How Did John D Rockefeller Impact On American Culture

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John D. Rockefeller’s legacy lies on the impact and affects the American culture that still continues today. Rockefeller is considered a legend due to the fact that he is the founder, along with his brother, William and others, of the Standard Oil Company and ran the business until his own retirement. He was considered the world’s first billionaire in the world and gave half of his money towards various, good causes. Rockefeller was the businessman of his time; his business career started when he was only 16, when he was buying and selling goods. But Rockefeller’s business career rose when he created the Standard Oil Company, which he is most known for. With all the money he received, Rockefeller created various foundations, charities, and …show more content…

Hewitt and John were arguing, when a great opportunity walked through the door that will soon settle the problem. A young, Englishman Maurice Clark offered Rockefeller proposing that both men will form a partnership together providing goods to merchants. Rockefeller accepted this offer, each man put $2,000 on the table, and they created “Clark & Rockefeller.” The business provided hay, grains, meats, and other items to merchants, and there first year of production was a success grossing $450,000 and a profit of $4,999. Clark and Rockefeller was triumphant than other commission merchants due to Rockefeller’s fine business …show more content…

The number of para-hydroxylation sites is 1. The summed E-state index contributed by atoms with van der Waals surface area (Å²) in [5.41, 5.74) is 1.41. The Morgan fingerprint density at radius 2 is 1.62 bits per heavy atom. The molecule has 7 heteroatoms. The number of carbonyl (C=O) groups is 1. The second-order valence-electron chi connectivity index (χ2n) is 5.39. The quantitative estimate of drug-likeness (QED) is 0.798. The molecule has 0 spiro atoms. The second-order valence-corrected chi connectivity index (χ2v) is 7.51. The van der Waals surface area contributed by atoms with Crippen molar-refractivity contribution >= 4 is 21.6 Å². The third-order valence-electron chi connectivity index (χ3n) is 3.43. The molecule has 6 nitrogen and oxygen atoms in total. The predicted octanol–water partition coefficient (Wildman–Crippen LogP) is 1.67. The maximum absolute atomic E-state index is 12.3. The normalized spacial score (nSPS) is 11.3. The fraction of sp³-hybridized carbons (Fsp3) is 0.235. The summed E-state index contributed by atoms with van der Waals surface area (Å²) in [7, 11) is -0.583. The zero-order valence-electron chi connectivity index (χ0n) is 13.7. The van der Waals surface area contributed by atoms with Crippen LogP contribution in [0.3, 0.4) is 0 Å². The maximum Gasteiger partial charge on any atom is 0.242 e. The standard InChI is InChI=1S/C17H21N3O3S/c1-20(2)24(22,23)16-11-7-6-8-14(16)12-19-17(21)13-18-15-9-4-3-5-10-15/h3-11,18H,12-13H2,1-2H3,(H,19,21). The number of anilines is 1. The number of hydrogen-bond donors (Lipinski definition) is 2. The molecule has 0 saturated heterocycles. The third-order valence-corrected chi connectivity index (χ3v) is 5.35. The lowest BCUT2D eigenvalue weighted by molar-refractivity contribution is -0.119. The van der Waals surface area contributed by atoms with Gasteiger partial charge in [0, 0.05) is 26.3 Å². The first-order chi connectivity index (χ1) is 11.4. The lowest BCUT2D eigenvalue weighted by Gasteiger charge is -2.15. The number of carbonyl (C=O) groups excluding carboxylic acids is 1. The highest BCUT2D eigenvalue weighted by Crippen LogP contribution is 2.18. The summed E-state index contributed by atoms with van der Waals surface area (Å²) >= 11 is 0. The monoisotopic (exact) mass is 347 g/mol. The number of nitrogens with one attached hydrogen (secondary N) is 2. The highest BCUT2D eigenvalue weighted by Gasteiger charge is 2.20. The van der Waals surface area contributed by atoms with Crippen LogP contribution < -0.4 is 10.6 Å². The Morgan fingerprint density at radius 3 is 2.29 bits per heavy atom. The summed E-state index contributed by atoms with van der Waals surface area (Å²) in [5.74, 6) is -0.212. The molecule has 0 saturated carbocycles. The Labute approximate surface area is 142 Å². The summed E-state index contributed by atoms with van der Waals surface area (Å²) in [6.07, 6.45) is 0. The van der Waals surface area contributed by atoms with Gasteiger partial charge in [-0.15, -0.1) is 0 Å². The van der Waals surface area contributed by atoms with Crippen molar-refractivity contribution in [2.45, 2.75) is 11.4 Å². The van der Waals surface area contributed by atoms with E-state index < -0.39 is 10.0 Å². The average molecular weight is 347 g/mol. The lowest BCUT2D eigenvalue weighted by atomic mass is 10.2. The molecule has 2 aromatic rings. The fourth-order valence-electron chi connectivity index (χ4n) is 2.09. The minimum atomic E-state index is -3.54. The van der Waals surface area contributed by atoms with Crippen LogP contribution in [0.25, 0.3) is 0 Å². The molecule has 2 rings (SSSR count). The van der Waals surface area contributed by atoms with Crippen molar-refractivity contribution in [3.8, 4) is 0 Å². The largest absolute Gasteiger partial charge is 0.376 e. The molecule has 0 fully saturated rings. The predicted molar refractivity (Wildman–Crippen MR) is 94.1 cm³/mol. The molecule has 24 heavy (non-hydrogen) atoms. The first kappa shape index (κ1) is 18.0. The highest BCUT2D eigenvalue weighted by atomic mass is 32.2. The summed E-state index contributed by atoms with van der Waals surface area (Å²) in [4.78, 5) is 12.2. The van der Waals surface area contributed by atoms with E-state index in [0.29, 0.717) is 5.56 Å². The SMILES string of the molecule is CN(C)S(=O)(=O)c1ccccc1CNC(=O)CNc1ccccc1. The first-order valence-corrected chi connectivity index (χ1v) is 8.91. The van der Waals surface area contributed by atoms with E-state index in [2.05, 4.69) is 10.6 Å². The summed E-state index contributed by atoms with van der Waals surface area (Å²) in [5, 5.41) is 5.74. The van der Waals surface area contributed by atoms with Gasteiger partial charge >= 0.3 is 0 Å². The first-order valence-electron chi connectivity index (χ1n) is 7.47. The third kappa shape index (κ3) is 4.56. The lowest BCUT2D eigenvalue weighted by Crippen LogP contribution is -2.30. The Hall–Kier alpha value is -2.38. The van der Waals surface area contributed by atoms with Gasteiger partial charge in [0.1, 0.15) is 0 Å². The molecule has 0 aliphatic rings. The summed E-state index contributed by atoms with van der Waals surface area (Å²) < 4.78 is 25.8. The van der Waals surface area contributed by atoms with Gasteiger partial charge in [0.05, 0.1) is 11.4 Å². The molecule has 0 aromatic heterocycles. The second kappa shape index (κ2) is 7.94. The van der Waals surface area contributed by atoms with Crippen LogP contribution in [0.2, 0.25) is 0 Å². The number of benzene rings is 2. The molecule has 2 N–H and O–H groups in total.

In 1870, Rockefeller, along with his partners, created the world’s largest refinery, Standard Oil. 90 percent of all refineries and pipelines now belonged to the Standard Oil Company. In order of this to happen with all the money Rockefeller earned from the wealthy business, he bought out all of his rival refineries and made them his own. In other words this was called a monopoly, which federal governments tried to prevent monopolies to attack the high businessmen (such as Rockefeller). New York Times said “He was accused of crushing out competition, getting rich on rebates from railroads, bribing men to spy on competing companies, of making secret agreements, of coercing rivals to join the Standard Oil Company under threat of being forced out of business, building up enormous fortunes on the ruins of other men, and so on.” Samuel Dodd created an idea in 1882, all owners must combine their operation to give to a board of nine trustees, and in return they promised to share for the new organization. Managed by Rockefeller, the board of trustees control the companies into a trust. Laws like the Sherman Anti-trust Act, which said no combinations of companies that restrained interstate trade or commerce, banned this; however the federal government hardly enforced

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